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Unborn child pain bill reintroduced in Congress

WASHINGTON (BP)–Pro-life members of Congress have reintroduced legislation requiring women be informed about the pain their unborn children will experience if they undergo late-term abortions.

Sen. Sam Brownback, R.-Kan., and Rep. Chris Smith, R.-N.J., introduced on consecutive days the Unborn Child Pain Awareness Act, S. 51 in the Senate and H.R. 356 in the House of Representatives. Brownback offered his bill with 31 cosponsors Jan. 26, one day after Smith presented his measure. The House bill has 85 cosponsors.

The bill has two provisions: 1) An abortion doctor would have to provide a woman at least 20 weeks into pregnancy with scientific evidence about the severe pain her unborn child would experience during the procedure and 2) if the woman still decides to have an abortion, the doctor would be required to offer anesthesia for her unborn baby in order to reduce his pain.

The bill’s sponsors and other pro-life members of Congress said at a Jan. 26 news conference they would like to do more, but they are limited by Supreme Court decisions legalizing abortion at all stages.

“This bill doesn’t go near far enough,” said Sen. Tom Coburn, a newly elected Republican from Oklahoma and a physician who has delivered more than 4,000 babies. “This is a step. There’s no question women should know what they’re getting into. … [This] is the least we can do.”

Smith called the measure a “very modest effort.” He said he looks forward to a day when the unborn are protected by the law, but in the meantime, “Shame on us if we do not take immediate measures to relieve the pain” of babies who are aborted.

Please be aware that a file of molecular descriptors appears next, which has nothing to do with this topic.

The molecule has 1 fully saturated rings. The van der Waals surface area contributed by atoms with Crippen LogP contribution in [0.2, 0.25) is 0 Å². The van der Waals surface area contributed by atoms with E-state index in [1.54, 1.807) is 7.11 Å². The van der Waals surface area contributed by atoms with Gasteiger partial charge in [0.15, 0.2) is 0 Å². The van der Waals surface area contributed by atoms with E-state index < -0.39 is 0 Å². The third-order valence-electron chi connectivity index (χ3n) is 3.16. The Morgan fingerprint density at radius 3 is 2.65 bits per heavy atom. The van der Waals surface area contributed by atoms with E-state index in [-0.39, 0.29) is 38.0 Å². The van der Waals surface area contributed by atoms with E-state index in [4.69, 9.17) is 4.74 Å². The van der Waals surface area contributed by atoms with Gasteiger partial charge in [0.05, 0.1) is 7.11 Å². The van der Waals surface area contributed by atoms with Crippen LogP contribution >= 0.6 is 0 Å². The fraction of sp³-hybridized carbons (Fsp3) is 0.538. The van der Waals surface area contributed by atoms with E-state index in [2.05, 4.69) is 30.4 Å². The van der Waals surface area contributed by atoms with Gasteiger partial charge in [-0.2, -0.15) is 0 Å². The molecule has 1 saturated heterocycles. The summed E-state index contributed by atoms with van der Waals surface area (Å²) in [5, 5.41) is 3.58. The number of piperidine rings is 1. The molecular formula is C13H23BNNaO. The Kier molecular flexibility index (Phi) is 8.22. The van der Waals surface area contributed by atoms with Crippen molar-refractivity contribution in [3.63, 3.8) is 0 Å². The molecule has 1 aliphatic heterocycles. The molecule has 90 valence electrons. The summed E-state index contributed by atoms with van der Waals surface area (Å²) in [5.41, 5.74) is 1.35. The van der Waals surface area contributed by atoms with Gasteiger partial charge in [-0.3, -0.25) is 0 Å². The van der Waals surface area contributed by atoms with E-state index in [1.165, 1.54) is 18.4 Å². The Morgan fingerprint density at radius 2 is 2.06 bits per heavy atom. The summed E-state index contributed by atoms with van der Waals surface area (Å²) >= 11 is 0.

Abortion clinics are “not only killing mills, but they are torture chambers,” Smith said.

Southern Baptist public policy specialist Barrett Duke said he could not “imagine that any caring, compassionate person could object to this common sense, humane legislation.”

“For 32 years, abortionists have been tearing babies apart in their mothers’ wombs with no regard for the pain of the child,” said Duke, vice president for public policy of the Ethics & Religious Liberty Commission. “This must stop. The very least we can do is make sure that these innocent human beings do not have their last experience on earth an experience more excruciatingly painful than any person living today could tolerate. We don’t have hangnails removed without anesthesia. These unborn babies are of infinitely greater worth, and their pain is more intense, yet their pain is not even considered in the abortion. This legislation will finally correct that terrible omission.”

The pain experienced by unborn children by the mid-point of pregnancy was testified to during federal trials last year in challenges to the ban on partial-birth abortion.

In April testimony in Lincoln, Neb., Kanwaljeet Anand, a professor of pediatrics at the University of Arkansas for Medical Sciences, said a partial-birth abortion “would be extremely painful” for an unborn baby at 20 weeks gestation, the Omaha World-Herald reported. Unborn children at 20 weeks have developed the sensory nerves, skin receptors and brain stem required to feel pain, he said. Studies have demonstrated unborn babies display pain physiologically, exhibiting an increased heart rate and the secretion of stress hormones, Anand testified. He also said the pain could be as great for an unborn child who is aborted by means of another procedure in which the baby is dismembered.

In a partial-birth abortion, a doctor delivers an intact baby, feet first, until only the head is left in the birth canal. The doctor pierces the base of the infant’s skull with surgical scissors, then inserts a catheter into the opening and suctions out the brain, killing the child.

Two 2004 public opinion surveys showed Americans strongly support giving information about fetal pain to women considering abortion when their pregnancy is 20 weeks or more. A Zogby poll in April found 77 percent support laws requiring women receive such evidence, and a Wirthlin Worldwide survey in November found 75 percent agree with such laws.